Welcome to the Wheatbelt Science Trail

There is nowhere on Earth like the Western Australian Wheatbelt. DO, SEE or LEARN at over fifty unique sites throughout the region.

Ready to start your adventure? Explore the map below or scroll down and filter your search by topics, themes and access type.

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Just south of New Norcia sits one of the world’s most advanced stations for deep-space communication. The European Space Agency’s Deep Space Ground Station has already helped to land a probe on a comet and a robot on Mars!…

If you love bushwalking and rare wildflowers, then the relatively unknown, yet beautiful nature trail at Mt Matilda should interest you!…

When is a lake not a lake? When it is an ephemeral lake! An ephemeral waterbody is one that has water for short periods, generally following a major rain event. One type of ephemeral waterbody is a playa lake chain, and the Yenyening Lakes are an excellent example of this waterbody.…

In the past, Corrigin was known as the Town of Windmills. But did replacing the waterpump windmills at Corrigin with the reliable Goldfields Pipeline have a negative effect on the town?…

Plenty of scientific studies have attempted to determine when and why dogs became domesticated. They have lived alongside humans for tens of thousands of years as working animals and companions. The Corrigin Dog Cemetery celebrates the special relationship with ‘man’s best friend’.…

Did you know that in 1964 Donald Campbell broke the world water speed record at Lake Dumbleyung? On the 31st December 1964, he managed to reach 444.71km p/h, making him the first, and only person so far, to break both land and water speed records in the same year! How did he do it? In the Bluebird – a hydroplane.…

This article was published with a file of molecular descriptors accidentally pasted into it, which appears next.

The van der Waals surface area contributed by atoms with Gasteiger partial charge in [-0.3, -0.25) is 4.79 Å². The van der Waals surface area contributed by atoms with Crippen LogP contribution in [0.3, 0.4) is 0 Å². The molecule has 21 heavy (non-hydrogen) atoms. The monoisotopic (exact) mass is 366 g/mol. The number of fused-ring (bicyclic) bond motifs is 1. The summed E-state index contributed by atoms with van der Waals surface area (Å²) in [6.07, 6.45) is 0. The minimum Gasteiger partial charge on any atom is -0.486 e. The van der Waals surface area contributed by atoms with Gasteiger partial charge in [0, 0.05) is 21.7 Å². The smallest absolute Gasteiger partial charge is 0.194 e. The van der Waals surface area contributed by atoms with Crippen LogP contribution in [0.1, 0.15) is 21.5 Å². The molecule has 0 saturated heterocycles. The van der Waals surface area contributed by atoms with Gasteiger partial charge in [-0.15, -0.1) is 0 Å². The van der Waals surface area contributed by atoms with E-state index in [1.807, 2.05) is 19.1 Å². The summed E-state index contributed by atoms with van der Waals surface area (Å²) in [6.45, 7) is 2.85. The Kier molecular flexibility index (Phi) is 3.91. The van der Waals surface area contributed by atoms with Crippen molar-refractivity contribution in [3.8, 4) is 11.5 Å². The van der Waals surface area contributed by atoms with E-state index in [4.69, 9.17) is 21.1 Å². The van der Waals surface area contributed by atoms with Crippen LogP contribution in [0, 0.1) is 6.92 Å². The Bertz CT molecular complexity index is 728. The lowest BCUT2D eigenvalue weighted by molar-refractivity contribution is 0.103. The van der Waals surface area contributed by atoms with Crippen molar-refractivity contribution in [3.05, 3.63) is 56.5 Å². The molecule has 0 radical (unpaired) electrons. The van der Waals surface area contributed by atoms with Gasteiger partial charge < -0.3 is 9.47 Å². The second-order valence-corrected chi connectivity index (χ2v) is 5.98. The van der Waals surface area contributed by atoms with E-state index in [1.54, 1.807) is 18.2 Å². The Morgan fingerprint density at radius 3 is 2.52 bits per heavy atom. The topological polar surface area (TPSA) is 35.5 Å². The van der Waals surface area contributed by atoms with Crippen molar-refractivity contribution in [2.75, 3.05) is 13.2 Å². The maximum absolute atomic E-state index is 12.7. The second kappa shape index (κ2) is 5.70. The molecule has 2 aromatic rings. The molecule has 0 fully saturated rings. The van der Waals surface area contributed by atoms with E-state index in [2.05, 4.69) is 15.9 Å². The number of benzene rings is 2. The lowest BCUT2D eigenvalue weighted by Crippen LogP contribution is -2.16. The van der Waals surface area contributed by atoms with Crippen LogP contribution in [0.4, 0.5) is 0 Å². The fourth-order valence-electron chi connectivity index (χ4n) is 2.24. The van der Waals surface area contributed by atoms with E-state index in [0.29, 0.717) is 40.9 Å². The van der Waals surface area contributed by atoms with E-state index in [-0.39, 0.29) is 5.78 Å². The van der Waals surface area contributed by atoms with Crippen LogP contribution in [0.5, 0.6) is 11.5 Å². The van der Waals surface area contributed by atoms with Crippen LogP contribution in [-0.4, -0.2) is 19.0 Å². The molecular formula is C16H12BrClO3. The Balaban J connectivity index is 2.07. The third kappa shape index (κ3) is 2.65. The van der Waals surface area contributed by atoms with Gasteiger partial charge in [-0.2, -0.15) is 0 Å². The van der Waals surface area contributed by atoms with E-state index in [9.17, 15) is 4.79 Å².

Lake Magic is located only 1 kilometre north of the famous Wave Rock. The water is clear but salty and the lake is surrounded by white sand. The scenery is particularly spectacular at sunrise and sunset, with beautiful colour changes and sightings of kangaroos.…

You’d be hard pressed to find rocks forms with quirkier titles than Wave Rock’s companions – Hippos Yawn, Mulka’s Cave and The Humps. Not only do they feature some catchy names, they also have ancient rainforest species.…

Barna Mia is a unique way to see threatened Australian species up close on a guided night walk. Located within a predator-proof sanctuary you can see nocturnal Australian marsupials which are thriving safe from the threat of foxes and feral cats.…

Did you know Western Australia’s mammal emblem, the numbat (Myrmecobius fasciatus), lives right here in the Wheatbelt? The stunning Dryandra Woodland is the largest remnant of original vegetation in the western Wheatbelt and is home to over 1,000 species of plants and animals…including the numbat.…

The Kawana Walk in the Dryandra woodland is an easy 3.3km loop trail. Along the trail you will walk through both brown mallet and kwongan vegetation. You might also spot an animal that is inspiring the super fibre of the future.…

Many of the old infrastructure in Dryandra such as fire towers, cottages, dams and railways are related to its days as a brown mallet (Eucalyptus astringens) plantation. This was one of the first Australian trees to be grown in plantations as it was a useful source of tannin.…

#wheatbeltsciencetrail

The first round of sites on this map were listed in August 2017 and made possible by a Community Chest Fund grant, Inspiring Australia and our volunteers. The trail also features a Geo Trail, a series of geocaches throughout the region.

Want to know more? If you would like more information or would like to support us to add more sites to the map, visit our FAQs. To find out more about the people who made this possible see our acknowledgements page.